Mohapatra remains most memorable for his 1984 film Maya Miriga. It was his first feature film, completed on a shoestring budget. With the cast comprising mainly amateur actors, the film was shot at the beachside town of Puri in Orissa. The film, focused on the process of disintegration in a middle class joint family living in a small town in Orissa, it explored the issue of the joint family, the aspirations of its individual members, and its collapse. Mohapatra intended the film to be a long and compassionate look at its characters, watching the members of a family inexorably progress towards their break-up. Belonging to a small-town middle class joint family himself, he was intrigued by its dreams and nightmares. He saw in the joint family system considerable warmth, fellow-feeling, and a sharing of experiences and responsibility, as well as its challenges, the need for freedom for oneself, and the social reality of the middle class, which is at the centre of conflict. At its core, in Mohapatra’s own words, the film is about certain emotional bonds which make up a way of life and the painful realisation that they cannot last.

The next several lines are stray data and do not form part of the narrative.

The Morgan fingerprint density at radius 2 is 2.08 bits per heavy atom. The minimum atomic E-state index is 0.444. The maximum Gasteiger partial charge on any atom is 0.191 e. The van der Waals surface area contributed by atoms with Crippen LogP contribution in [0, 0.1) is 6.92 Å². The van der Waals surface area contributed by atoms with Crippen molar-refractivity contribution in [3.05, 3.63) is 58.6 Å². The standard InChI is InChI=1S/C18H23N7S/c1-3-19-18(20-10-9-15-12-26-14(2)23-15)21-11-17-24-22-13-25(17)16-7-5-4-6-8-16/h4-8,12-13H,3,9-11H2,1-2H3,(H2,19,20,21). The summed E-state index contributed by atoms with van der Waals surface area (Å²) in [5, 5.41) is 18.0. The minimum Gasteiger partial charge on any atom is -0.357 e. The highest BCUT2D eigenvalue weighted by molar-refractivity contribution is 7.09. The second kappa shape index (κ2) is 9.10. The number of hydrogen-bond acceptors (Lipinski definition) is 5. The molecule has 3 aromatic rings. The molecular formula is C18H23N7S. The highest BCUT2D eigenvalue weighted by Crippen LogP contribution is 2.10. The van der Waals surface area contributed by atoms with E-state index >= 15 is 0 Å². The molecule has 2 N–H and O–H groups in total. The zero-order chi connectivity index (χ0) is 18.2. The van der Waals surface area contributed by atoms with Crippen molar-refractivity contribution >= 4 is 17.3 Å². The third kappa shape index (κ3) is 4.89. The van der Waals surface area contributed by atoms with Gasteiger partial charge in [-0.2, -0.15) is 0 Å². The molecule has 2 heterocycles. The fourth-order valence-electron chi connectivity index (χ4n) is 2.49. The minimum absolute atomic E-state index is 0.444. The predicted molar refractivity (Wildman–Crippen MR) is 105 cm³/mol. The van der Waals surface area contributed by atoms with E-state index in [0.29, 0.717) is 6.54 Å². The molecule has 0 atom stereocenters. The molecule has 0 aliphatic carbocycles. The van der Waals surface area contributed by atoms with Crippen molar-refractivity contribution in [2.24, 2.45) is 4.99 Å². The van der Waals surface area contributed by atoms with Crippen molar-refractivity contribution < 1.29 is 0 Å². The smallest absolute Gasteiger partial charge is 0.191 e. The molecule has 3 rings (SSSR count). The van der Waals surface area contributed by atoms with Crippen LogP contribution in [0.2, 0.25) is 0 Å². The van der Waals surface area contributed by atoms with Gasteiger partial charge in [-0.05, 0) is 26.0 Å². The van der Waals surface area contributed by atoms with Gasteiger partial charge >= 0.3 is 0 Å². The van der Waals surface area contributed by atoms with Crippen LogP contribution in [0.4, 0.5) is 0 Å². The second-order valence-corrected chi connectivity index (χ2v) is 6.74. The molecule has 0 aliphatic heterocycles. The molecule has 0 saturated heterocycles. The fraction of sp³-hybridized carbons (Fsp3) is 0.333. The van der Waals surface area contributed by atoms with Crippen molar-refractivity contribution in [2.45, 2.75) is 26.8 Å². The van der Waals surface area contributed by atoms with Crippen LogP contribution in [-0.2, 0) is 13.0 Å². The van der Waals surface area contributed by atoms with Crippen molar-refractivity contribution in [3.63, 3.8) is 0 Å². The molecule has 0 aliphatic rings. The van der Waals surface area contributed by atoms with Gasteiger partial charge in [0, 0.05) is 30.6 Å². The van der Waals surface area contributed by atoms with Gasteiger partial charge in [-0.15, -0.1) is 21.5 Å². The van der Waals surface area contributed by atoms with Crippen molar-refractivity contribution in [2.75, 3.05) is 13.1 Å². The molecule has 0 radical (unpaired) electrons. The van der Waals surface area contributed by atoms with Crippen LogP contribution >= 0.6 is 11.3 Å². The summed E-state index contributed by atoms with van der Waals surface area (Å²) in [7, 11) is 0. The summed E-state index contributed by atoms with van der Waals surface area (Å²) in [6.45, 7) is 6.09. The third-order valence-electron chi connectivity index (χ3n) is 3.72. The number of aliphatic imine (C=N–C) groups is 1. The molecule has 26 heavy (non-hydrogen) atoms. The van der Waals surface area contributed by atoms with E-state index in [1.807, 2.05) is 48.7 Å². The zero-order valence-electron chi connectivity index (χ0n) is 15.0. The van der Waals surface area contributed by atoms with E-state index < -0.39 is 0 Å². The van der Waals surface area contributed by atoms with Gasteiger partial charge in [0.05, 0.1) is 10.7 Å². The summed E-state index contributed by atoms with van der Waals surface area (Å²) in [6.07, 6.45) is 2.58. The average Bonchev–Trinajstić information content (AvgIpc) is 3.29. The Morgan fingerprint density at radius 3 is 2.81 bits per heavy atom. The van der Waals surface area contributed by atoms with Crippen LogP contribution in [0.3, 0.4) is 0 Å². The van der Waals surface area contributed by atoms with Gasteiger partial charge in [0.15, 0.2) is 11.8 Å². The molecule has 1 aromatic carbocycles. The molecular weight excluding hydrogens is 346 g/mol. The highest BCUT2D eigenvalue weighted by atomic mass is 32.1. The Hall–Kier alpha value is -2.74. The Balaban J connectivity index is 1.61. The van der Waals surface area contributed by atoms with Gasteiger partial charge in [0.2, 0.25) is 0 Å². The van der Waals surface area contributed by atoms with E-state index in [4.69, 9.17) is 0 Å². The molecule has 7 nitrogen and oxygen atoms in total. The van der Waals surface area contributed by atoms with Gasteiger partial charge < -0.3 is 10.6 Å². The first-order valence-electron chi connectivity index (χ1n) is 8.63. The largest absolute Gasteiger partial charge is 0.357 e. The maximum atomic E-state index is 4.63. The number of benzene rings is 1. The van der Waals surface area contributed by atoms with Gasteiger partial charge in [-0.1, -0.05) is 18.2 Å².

In 1985 he was invited to visit four US universities to lecture on films. Post Maya Miriga, Mohapatra chose to primarily concentrate on documentaries. Among the documentaries he directed are Sunmica (1971), Confrontation (1971), The Story of Cement (1978), The Mirage (1984), Chhau Dances of Mayurbhanj (1986), Pat Paintings of Orissa (1987), The Vanishing Forests (1988), New Horizon (1990), and Aparajita (1991).
Besides serving as a member of the national film jury and member selection panel for Indian Panorama several times, he was also a jury member for 5th International Children’s film festival, Bhubaneswar. A member of governing council, Film and Television Institute, Pune, he was also a member of the NFDC script committee for Orissa, as well as two times member of the Academic Council, Satyajit Ray Film and Television Institute, Kolkata. Mohapatra also served as chairman, academic council, Biju Patnaik Film and Television Institute, Cuttack, Orissa and member, governing council, SIET, Bhubaneswar as well as taught at the Film School of KIIT University, Bhubaneswar as a guest faculty. Over the course of his life he was remained involved in various capacities as member to organisations involved with film and television studies.
On the personal front, he married Sabita Mohanty in 1978. Although the marriage was arranged, Sabita shared a love for cinema and had attended the film appreciation course and Cinexstasy. Nirad Mohapatra died of cardiac arrest on 19 February, 2015. He was 67. He was survived by his wife, and two sons and a daughter.